Yobi, the Five Tailed Fox (Korean: 천년여우 여우비) is a 2007 animated Korean film by Lee Sung-gang . The film loosely draws upon the Korean folk tales of the kumiho.
After losing her family to fox hunters, five-tailed Yobi lives in the forest with some shipwrecked aliens, far away from the humans. When one of her alien friends gets captured by a villager, Yobi has no choice but to adventure into the human world to rescue him.
spacetime coordinates: the streets of the pan-Asian metropolis of Takaramachi (Treasure Town) 90’s // 2000’s
Tekkonkinkreet (鉄コン筋クリート Tekkonkinkurīto, a child’s mispronunciation of “Tekkin Konkurito” [steel reinforced concrete]) is a 2006 Japanese anime directed by Michael Arias and animated by Studio 4°C based on the three-volume seinen manga series of the same name by Taiyō Matsumoto, which was originally serialized from 1993 to 1994 in Shogakukan‘s Big Comic Spirits and first published in English as Tekkonkinkreet: Black & White.
The story takes place in the fictional city of Takaramachi (Treasure Town) and centers on a pair of orphaned street kids – the tough, canny Kuro (Black) and the childish, innocent Shiro (White), together known as the Cats – as they deal with yakuza attempting to take over Treasure Town.
Over the Garden Wall is an American animated television miniseries created by Patrick McHale for Cartoon Network. The series centers on two half-brothers who travel across a strange forest in order to find their way home, encountering odd and wonderful things on their journey. The show is based on McHale’s animated short film Tome of the Unknown, which was produced as part of Cartoon Network Studios‘ shorts development program. The show features Elijah Wood and Collin Dean as the protagonists Wirt and Greg, and Melanie Lynskey as a bluebird named Beatrice. Over the Garden Wall was broadcast throughout the week of November 3, 2014 to November 7, 2014.
The series’ environment evokes 19th- and 20th-century Americana, while its digital backgrounds are designed to resemble grisaille paintings.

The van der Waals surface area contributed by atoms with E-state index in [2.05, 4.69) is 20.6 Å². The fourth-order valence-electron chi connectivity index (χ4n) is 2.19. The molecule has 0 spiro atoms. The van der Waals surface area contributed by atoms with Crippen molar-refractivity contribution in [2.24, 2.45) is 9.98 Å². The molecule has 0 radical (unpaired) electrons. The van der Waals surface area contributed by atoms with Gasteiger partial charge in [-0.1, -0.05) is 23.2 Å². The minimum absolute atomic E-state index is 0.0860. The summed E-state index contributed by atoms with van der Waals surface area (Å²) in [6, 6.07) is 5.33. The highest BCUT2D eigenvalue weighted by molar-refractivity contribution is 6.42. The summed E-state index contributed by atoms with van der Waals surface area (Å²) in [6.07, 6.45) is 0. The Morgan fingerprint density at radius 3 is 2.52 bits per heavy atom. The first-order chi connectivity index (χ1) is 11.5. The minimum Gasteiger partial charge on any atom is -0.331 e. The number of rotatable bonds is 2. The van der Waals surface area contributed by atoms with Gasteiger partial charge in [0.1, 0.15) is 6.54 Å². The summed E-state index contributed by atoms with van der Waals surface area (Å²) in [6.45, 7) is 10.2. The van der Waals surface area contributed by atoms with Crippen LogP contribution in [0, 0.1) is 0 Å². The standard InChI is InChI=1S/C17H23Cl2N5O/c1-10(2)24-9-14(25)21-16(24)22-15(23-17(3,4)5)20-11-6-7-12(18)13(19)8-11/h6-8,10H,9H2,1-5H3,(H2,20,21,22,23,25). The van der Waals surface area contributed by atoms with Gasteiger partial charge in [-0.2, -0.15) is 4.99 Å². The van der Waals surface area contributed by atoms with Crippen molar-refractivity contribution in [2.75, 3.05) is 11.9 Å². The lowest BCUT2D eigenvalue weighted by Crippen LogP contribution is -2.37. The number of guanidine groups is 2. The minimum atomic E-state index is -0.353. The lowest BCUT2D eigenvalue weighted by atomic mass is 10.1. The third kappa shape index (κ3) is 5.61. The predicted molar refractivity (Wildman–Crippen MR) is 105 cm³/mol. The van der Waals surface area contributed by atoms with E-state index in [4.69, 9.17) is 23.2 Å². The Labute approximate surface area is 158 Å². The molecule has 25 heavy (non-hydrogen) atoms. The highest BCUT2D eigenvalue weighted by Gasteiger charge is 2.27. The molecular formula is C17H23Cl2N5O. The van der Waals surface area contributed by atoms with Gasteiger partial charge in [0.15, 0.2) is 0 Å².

Tome of the Unknown | Over the Garden Wall | Original Shorts | Cartoon Network
Kooky (Czech: Kuky se vrací, literally “Kuky returns”, a pun on Lassie se vrací) is a 2010 Czech action comedy film directed by Jan Svěrák. The film combines techniques of puppet animation, stop motion and live action. It tells the story of a six-year-old asthmatic boy whose parents throw him away his favorite toy, an old teddy bear named Kooky. The boy, however, secretly sneaks out of the house at night to retrieve Kooky from the garbage can and bring him back home. Due to that, the boy gets ill. In his feverish dreams, Kooky comes to life in the landfill, escapes into a mysterious forest and begins its journey amongst the rough-and-ready creatures of the forest.
The film was inspired by the works of the Czech sculptor and painter František Skála, who refused to participate in the production. Svěrák offered collaboration on the technical development of puppets and visual effects to Jakub Dvorský from the video game company Amanita Design. The puppets in the film were manipulated by the members of the ensemble Buchty a loutky. During the post-production process, Svěrák and his team concentrated on removing the strings and wires with the help of computer animation. Kooky is technically the most complicated film by Svěrák; it contains three times more visual effects than Dark Blue World, the most expensive Czech film up to that point. In addition to fictional puppet figures, the film makes use of real animals (fox, butterfly, snail, frog etc.)
spacetime coordinates: 2010’s Akron, Ohio
Room is a 2015 Canadian-Irish independent drama film directed by Lenny Abrahamson and written by Emma Donoghue, based on her novel of the same name. It stars Brie Larson as a woman who has been held captive for seven years, and whose 5-year-old son (Jacob Tremblay) was born in captivity. Their escape allows the boy to experience the outside world for the first time.
spacetime coordinates: Paris in the 1930s
Hugo is a 2011 historical adventure drama film directed and co-produced by Martin Scorsese and adapted for the screen by John Logan. Based on Brian Selznick‘s book The Invention of Hugo Cabret, it is about a boy who lives alone in the Gare Montparnasse railway station in Paris in the 1930s.
The backstory and primary features of Georges Méliès‘ life as depicted in the film are largely accurate: He became interested in film after seeing a demonstration of the Lumière brothers‘ camera; he was a magician and toymaker; he experimented with automata; he owned a theatre (Theatre Robert-Houdin); he was forced into bankruptcy; his film stock was reportedly melted down for its celluloid; he became a toy salesman at the Montparnasse station, and he was eventually awarded the Légion d’honneur medal after a period of terrible neglect. Many of the early silent films shown in the movie are Méliès’s actual works, such as Le voyage dans la lune (1902). However, the film does not mention Méliès’ two children, his brother Gaston (who worked with Méliès during his film-making career), or his first wife Eugénie, who was married to Méliès during the time he made films (and who died in 1913). The film shows Méliès married to Jeanne d’Alcy during their filmmaking period, when in reality they did not marry until 1925. (read more here: Historical references)